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The Pace Isn't the Problem; People Are the Problem

03/23/2015 10:24 am ET | Updated May 23, 2015

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MLB is changing its rules to pick up the pace. But according to Nate Graziano, it's not that the games are too long; it's that we've become too damned impatient.

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We have a problem with pacing in our society. And if baseball -- as I've long hypothesized -- is a microcosm and a metaphor for said society then it should come as no surprise that the pace of the game has been targeted as one of the biggest issues for fans, especially the younger demographic raised on video games and constant stimulation.

I would argue, however, that the games, now weighing in at roughly three hours, are not too long. The real problem is that people have become too damn impatient.

I went to a game at Fenway Park last season and witnessed a relatively new phenomenon that irritated me more than watching A-Rod trying to sound contrite at the press conference. During any given pitch, when I looked around Fenway Park, about half of the crowd has their collective heads buried, staring at their phones.

Now, MLB is worried that the games are too long, and the fans are tuning out. No shit. These are the same "fans" that shrivel if they have to wait more than 30 seconds for a Wifi connection. These are the same fans that live in perpetual fear of being, God forbid, bored.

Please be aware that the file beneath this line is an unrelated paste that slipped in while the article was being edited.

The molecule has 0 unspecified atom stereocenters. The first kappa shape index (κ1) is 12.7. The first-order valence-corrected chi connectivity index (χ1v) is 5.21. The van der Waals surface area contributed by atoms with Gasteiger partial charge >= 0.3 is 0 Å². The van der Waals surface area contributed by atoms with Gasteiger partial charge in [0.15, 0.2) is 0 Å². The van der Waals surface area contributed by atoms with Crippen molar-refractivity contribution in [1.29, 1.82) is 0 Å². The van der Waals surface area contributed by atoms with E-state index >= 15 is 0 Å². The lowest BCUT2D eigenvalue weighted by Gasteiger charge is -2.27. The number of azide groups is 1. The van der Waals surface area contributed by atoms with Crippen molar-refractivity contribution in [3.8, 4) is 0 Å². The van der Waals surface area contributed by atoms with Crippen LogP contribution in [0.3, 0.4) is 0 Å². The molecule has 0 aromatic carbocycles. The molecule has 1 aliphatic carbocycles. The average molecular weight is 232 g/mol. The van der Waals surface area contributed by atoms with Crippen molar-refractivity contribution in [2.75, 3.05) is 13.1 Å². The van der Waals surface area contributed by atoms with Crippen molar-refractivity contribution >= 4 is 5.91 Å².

So far, in order to pick up the pace, the brain thrusts at MLB have decided to start issuing fines of $500 -- at the umpire's discretion -- to batters taking both feet out of the box between pitches where they haven't swung. Also, they are experimenting with a 20-second clock between pitches in both Triple and Double A this season.

I realize the length of games have continued expand in the past 20 years, especially since more teams, like the Red Sox, have started to buy into the philosophy of Bill James and "Money Ball," working counts and drawing more walks.

But what seems to be lost here is that baseball is a pastoral game by design and one of the few sports that is played without a clock. It is meant to have a slow, methodic rhythm. The American poet Walt Whitman wrote of baseball, "It will take our people out of doors, fill them with oxygen, given them larger physical stoicism. Tend to relieve us of being a nervous, dyspeptic set."

Baseball, in my opinion, is the antithesis of technology and everything associated with the breakneck pace of our society.

MLB may decide to appease the anxious and impatient fan by installing pitch clocks, and who knows how the fines will work out. While it is undoubtedly shortsighted to think that there aren't some pitchers who take too much time between pitches and hitters whose rituals outside the batter's box border on absurd, baseball is still a slow game, its rhythms smooth and calming.

There are things in this world where prescribing a pace borders on sacrilege. Imagine a time clock for sex -- although dudes who are quick on the draw might not mind it. But, again, with sex the pace is everything, so leave it alone. And leave baseball alone. Learn to relax. Put away your phone, and enjoy the damn game.

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